Sunshine and bonding

Tony's moon

Today’s guest picture comes from my son Tony who has been experimenting with my old Lumix which I gave to him on Thursday.  This is his ‘flying birds’ taken at none  o’clock in the evening..

Tony's moon

We had a really lovely day today with a cool underlying temperature (17° C at its hottest) and wall to wall sunshine.  For me, this is just perfect as I don’t like it when it gets too hot.

I had to take some Archive Group heritage disks up to the Welcome to Langholm office in the morning so I took my camera with me and walked back by way of the Kilngreen and the new path round the Castleholm.  It was pure pleasure to be and about on such a day.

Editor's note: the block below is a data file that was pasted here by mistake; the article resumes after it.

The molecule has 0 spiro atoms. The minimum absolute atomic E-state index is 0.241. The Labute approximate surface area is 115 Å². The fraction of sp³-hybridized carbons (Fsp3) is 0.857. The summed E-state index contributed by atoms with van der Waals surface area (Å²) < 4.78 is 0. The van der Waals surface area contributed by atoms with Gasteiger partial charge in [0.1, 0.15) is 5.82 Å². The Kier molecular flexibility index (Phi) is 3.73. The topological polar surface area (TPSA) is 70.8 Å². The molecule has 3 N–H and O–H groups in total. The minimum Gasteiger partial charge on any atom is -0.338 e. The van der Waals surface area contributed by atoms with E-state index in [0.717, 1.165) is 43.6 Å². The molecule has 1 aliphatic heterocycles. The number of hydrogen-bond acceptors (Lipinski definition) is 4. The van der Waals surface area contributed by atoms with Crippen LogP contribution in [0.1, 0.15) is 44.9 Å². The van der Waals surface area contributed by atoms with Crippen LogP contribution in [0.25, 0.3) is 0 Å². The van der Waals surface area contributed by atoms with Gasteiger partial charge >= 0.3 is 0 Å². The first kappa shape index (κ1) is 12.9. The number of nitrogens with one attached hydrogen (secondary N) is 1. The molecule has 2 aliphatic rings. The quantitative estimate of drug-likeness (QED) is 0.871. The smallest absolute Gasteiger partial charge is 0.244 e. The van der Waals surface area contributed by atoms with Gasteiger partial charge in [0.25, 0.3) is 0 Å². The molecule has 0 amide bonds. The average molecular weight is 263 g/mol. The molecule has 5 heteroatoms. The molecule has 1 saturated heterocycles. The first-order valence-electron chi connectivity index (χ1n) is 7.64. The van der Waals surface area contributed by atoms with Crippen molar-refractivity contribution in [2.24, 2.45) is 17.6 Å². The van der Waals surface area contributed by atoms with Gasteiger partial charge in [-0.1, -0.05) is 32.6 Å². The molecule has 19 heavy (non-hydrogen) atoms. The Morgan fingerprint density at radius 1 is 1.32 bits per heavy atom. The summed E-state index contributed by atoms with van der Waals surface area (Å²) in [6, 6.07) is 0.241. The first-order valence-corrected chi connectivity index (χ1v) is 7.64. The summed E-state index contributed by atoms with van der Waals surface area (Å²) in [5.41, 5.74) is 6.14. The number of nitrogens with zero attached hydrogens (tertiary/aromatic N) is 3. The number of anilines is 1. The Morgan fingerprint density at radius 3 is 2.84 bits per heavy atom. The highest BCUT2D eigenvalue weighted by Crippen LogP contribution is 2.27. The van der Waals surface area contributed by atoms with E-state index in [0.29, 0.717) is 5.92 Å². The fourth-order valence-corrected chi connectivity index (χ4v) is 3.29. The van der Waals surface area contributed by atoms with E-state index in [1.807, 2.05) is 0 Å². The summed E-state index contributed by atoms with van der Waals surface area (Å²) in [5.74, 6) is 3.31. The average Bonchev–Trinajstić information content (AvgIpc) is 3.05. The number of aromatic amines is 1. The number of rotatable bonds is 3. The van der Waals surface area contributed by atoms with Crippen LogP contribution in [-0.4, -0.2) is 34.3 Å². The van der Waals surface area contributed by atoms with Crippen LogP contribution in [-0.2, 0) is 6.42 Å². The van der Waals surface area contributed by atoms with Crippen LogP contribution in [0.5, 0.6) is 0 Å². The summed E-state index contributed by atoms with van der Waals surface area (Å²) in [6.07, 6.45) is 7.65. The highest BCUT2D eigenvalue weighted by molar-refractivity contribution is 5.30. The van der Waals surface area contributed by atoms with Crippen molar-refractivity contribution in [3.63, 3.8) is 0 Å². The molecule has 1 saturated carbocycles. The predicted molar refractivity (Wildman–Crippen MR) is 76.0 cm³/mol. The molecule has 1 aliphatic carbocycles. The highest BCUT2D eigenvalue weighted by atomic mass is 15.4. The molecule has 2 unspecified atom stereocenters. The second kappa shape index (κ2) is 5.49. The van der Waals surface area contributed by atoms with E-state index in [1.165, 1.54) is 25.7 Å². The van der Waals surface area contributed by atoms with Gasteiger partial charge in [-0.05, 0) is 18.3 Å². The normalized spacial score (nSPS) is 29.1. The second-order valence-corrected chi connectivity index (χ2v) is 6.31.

I took a couple of pictures in the garden before I left….

lilies

second poppy

…and enjoyed my extended walk back from the town.

The Sawmill Brig
The Sawmill Brig
grass beside the The Sawmill Brig
Rather ghostly grass along the river bank above the bridge
Ty Penningham's path
The ‘new’ path
Langholm Castle
Langholm Castle is getting smothered in growth on its ruined walls

I stopped to have a look at the two noble firs at the corner of the path as they are always interesting.  They were more interesting than usual today, I thought.  One of the pair was covered in more cones than I have ever seen before.

noble fir cones

The other had no cones at all but the remains of many flowers.

noble fir cones

I walked on, passing wild flowers….